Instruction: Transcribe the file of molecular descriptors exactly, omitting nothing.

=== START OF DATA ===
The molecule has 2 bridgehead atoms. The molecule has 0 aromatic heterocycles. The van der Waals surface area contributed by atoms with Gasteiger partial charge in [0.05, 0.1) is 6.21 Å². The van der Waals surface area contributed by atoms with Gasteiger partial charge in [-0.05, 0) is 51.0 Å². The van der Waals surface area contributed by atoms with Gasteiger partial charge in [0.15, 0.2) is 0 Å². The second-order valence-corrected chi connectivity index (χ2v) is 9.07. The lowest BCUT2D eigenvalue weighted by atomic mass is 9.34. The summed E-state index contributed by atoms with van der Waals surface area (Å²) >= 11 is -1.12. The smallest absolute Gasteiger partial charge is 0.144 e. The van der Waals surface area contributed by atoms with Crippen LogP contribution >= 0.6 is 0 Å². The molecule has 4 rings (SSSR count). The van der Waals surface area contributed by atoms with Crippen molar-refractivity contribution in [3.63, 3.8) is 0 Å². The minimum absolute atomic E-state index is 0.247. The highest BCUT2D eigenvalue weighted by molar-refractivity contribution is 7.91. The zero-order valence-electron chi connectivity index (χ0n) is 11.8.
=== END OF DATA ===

The molecule has 2 bridgehead atoms. The molecule has 0 aromatic heterocycles. The van der Waals surface area contributed by atoms with Gasteiger partial charge in [0.05, 0.1) is 6.21 Å². The van der Waals surface area contributed by atoms with Gasteiger partial charge in [-0.05, 0) is 51.0 Å². The van der Waals surface area contributed by atoms with Gasteiger partial charge in [0.15, 0.2) is 0 Å². The second-order valence-corrected chi connectivity index (χ2v) is 9.07. The lowest BCUT2D eigenvalue weighted by atomic mass is 9.34. The summed E-state index contributed by atoms with van der Waals surface area (Å²) >= 11 is -1.12. The smallest absolute Gasteiger partial charge is 0.144 e. The van der Waals surface area contributed by atoms with Crippen LogP contribution >= 0.6 is 0 Å². The molecule has 4 rings (SSSR count). The van der Waals surface area contributed by atoms with Crippen molar-refractivity contribution in [3.63, 3.8) is 0 Å². The minimum absolute atomic E-state index is 0.247. The highest BCUT2D eigenvalue weighted by molar-refractivity contribution is 7.91. The zero-order valence-electron chi connectivity index (χ0n) is 11.8.